Org. Synth. 1953, 33, 88
DOI: 10.15227/orgsyn.033.0088
Submitted by Robert E. Buckles and Norris G. Wheeler1.
Checked by T. L. Cairns and J. C. Lorenz.
1. Procedure
A 500-ml. three-necked flask is fitted with a reflux condenser and a thermometer, the bulb of which reaches far enough into the flask to be covered by the liquid. A solution of 46.0 g. (0.205 mole) of α-phenylcinnamic acid (p. 777) (Note 1) in 280 ml. (307 g., 2.38 moles) of quinoline (Note 2) is added to the flask along with 4.0 g. of copper chromite.2 The reaction flask is heated by means of a mantle or an oil bath until the temperature of the reaction mixture reaches 210–220°. The mixture is kept within this temperature range for 1.25 hours. The solution is then cooled immediately and added to 960 ml. of 10% hydrochloric acid in order to dissolve the quinoline (Note 3). The product is extracted from this mixture with two 200-ml. portions of ether followed by a 100-ml. portion. The combined ether extracts are filtered to remove particles of catalyst, washed with 200 ml. of 10% sodium carbonate, and dried over anhydrous sodium sulfate. The dry solution is removed from the drying agent by filtration and heated on a steam bath to distil the ether. The residue is dissolved in a hexane fraction, b.p. 60–72° (Skellysolve B); the solution is cooled to 0° and filtered to remove trans-stilbene, if any. The hydrocarbon solvent is removed by distillation, and the cis-stilbene is distilled. The yield is 23–24 g. (62–65%), b.p. 133–136° /10 mm., 95–97° /1 mm.; n25D 1.6183–1.6193, n20D 1.6212–1.6218 (Note 4).
2. Notes
1. The isomer of α-phenylcinnamic acid of m.p. 172–173° is used (p. 777). The isomer of m.p. 137–139° yields trans-stilbene on decarboxylation.3
2. Practical grade quinoline containing about 10% of isoquinoline and quinaldine can be used. If the quinoline contains water, the desired temperature can be reached by distillation of a small amount of quinoline directly from the reaction mixture.
3. The quinoline can be recovered by neutralization of the aqueous solution, extraction of the quinoline into ether, and distillation of the dried (over barium oxide) ether extract.
4. The product obtained from this type of decarboxylation is reported to contain only about 5% of trans-stilbene.4 A sample made according to the above directions can be treated with bromine in carbon tetrachloride at room temperature in the dark to give an 80–85% yield of the dl-dibromide which arises from trans addition to cis-stilbene. The meso-dibromide, which is very insoluble and easily separated, is obtained only to the extent of 10% or less. Part of the latter product may arise from the action of bromine atoms on cis-stilbene rather than from trans addition to trans-stilbene. The cis-stilbene prepared by this method is readily and completely soluble in cold absolute ethanol. It freezes solid at about −5°. Its ultraviolet absorption coefficient (ε) is 1.10 × 104 at 274 mμ and 8.7 × 103 at 294 mμ, quite different from trans-stilbene.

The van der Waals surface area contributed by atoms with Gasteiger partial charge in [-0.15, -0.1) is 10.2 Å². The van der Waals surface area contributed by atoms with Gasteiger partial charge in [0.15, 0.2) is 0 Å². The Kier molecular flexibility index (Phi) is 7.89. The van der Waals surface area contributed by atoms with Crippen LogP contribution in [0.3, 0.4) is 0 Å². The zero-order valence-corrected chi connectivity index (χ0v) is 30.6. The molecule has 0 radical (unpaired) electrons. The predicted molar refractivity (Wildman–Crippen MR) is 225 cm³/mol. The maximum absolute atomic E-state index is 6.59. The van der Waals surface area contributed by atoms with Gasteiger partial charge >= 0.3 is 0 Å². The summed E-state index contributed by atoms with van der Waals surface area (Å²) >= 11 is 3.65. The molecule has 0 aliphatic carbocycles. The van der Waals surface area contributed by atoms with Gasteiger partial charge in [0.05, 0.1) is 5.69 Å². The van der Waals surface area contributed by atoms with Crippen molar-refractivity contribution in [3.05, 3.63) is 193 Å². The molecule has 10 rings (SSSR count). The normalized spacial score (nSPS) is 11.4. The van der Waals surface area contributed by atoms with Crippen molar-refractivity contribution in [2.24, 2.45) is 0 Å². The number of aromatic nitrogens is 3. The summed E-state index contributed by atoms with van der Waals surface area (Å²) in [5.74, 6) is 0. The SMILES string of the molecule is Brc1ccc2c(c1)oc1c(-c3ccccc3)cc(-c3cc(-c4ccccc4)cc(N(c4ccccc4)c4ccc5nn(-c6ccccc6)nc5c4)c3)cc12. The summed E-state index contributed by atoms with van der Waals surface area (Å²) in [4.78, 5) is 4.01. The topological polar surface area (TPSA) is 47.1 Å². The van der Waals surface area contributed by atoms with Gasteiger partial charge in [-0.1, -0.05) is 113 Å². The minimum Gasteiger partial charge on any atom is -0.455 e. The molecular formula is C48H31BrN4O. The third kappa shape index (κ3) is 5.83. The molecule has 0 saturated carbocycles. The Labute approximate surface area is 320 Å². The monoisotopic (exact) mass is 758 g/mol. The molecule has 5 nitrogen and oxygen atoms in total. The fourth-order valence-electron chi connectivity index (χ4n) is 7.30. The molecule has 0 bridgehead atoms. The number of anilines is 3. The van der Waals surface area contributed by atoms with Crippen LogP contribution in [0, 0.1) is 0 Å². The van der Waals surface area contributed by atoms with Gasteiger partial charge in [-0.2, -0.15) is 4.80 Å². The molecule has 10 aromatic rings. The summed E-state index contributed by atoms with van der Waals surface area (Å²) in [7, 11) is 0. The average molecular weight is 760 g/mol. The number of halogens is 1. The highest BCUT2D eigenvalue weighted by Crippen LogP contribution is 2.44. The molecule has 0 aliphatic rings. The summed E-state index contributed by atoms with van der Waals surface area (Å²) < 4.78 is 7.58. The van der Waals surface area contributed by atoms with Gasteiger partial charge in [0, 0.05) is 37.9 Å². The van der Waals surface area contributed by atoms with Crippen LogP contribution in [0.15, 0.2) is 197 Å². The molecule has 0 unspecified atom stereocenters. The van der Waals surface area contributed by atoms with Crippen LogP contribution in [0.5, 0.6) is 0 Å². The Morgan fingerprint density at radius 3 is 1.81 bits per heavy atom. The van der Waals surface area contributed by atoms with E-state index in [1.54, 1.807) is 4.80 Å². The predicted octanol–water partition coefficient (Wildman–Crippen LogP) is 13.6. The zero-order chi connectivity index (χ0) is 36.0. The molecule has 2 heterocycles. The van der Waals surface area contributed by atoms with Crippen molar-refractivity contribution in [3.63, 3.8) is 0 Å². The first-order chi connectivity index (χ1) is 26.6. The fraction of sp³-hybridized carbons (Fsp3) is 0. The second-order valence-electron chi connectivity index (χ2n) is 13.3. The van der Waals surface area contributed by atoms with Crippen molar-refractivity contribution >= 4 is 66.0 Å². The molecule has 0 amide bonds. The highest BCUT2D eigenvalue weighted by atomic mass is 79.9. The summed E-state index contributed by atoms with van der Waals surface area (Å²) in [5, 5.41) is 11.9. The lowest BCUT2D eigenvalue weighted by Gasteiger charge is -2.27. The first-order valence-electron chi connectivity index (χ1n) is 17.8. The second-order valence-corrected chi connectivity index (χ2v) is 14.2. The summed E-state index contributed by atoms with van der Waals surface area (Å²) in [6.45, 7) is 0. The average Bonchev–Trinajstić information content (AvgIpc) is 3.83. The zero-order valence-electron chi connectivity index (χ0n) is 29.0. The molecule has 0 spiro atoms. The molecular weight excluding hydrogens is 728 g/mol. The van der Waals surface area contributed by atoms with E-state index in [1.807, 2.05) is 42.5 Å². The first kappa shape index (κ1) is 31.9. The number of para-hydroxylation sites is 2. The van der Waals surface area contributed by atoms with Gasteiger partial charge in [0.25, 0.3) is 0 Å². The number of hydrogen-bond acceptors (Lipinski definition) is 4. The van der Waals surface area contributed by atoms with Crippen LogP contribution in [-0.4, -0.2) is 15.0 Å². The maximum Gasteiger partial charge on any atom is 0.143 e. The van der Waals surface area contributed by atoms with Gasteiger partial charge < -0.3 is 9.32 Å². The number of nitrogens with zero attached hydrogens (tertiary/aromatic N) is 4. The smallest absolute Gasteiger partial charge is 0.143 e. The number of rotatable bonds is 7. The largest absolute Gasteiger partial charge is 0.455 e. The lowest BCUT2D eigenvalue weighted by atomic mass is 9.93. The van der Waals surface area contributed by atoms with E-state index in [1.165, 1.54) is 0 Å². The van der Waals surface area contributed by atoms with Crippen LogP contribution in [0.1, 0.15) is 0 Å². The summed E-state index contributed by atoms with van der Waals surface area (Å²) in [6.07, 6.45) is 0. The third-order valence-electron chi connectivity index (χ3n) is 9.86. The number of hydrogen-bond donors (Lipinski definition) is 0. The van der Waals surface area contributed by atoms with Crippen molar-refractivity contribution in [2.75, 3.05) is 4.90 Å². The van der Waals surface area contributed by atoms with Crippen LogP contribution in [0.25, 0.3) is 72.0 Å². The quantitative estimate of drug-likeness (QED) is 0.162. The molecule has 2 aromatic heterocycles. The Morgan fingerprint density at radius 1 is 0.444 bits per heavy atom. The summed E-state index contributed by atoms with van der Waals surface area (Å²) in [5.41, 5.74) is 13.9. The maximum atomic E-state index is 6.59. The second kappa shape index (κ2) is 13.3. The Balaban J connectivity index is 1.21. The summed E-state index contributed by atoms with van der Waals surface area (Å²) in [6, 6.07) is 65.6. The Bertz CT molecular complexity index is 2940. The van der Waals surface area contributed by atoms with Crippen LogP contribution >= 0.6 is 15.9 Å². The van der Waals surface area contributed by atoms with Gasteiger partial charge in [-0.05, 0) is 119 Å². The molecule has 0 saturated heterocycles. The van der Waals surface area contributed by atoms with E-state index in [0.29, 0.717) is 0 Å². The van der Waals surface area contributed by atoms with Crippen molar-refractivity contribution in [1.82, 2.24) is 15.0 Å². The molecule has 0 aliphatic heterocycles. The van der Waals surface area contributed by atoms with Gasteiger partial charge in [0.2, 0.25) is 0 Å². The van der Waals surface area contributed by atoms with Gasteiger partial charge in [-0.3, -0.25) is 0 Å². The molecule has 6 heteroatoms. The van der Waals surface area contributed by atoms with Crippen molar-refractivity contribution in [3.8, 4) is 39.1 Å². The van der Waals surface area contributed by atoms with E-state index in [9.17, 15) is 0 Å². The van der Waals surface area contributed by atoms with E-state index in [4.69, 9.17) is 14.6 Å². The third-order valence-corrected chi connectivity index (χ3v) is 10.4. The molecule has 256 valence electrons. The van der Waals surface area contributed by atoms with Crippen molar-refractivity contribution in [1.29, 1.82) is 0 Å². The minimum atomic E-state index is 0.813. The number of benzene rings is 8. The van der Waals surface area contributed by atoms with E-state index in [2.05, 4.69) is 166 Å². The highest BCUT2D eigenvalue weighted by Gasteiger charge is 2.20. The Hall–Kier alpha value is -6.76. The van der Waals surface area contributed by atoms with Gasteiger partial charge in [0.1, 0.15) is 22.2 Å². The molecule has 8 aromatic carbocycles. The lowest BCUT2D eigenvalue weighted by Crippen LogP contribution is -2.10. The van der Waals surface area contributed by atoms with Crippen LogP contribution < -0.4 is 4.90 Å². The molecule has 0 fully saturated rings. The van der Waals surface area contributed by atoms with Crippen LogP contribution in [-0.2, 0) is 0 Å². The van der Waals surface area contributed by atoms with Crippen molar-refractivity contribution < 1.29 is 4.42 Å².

3. Discussion
cis-Stilbene has been prepared by the partial hydrogenation of tolan;5,6 by the electrolytic reduction of tolan;7 by the reduction of tolan with a copper-zinc couple;8 by the reduction of the low-melting isomer of α-bromostilbene with zinc dust in 90% alcohol;9 by the illumination of trans-stilbene with ultraviolet light;10 by the decarboxylation of the high-melting isomer of α-phenylcinnamic acid in the presence of barium hydroxide;3 by heating tolan with diisobutylaluminum hydride11 or zinc and acetic acid;12 and by the reaction of cis-bromostilbene with butyllithium followed by treatment with methanol.13 The present method is based on that of Taylor and Crawford.14
This preparation is referenced from:

References and Notes
  1. State University of Iowa, Iowa City, Iowa.
  2. Org. Syntheses Coll. Vol. 2, 142 (1943).
  3. Stoermer and Voht, Ann., 409, 36 (1915).
  4. Weygand and Rettberg, Ber., 73B, 771 (1940).
  5. Kelber and Schwarz, Ber., 45, 1946 (1912).
  6. Ott and Schröter, Ber., 60, 624 (1927).
  7. Campbell and Young, J. Am. Chem. Soc., 65, 965 (1943).
  8. Straus, Ann., 342, 238 (1905).
  9. Wislicenus and Jahrmarkt, Chem. Zentr., 1901 I, 463.
  10. Stoermer, Ber., 42, 4865 (1909).
  11. Wilke and Müller, Chem. Ber., 89, 444 (1956).
  12. Rabinovitch and Looney, J. Am. Chem. Soc., 75, 2652 (1953).
  13. Curtin and Harris, J. Am. Chem. Soc., 73, 4519 (1951).
  14. Taylor and Crawford, J. Chem. Soc., 1934, 1130.

Chemical Abstracts Nomenclature (Collective Index Number);
(Registry Number)

copper-zinc couple

ethanol (64-17-5)

hydrochloric acid (7647-01-0)

acetic acid (64-19-7)

methanol (67-56-1)

ether (60-29-7)

sodium carbonate (497-19-8)

bromine (7726-95-6)

sodium sulfate (7757-82-6)

barium oxide

carbon tetrachloride (56-23-5)

zinc (7440-66-6)

barium hydroxide (17194-00-2)

Quinoline (91-22-5)



quinaldine (91-63-4)

butyllithium (109-72-8)

hexane (110-54-3)

isoquinoline (119-65-3)

diisobutylaluminum hydride (1191-15-7)

α-Phenylcinnamic acid (3368-16-9)

trans-Stilbene (103-30-0)

cis-Stilbene (645-49-8)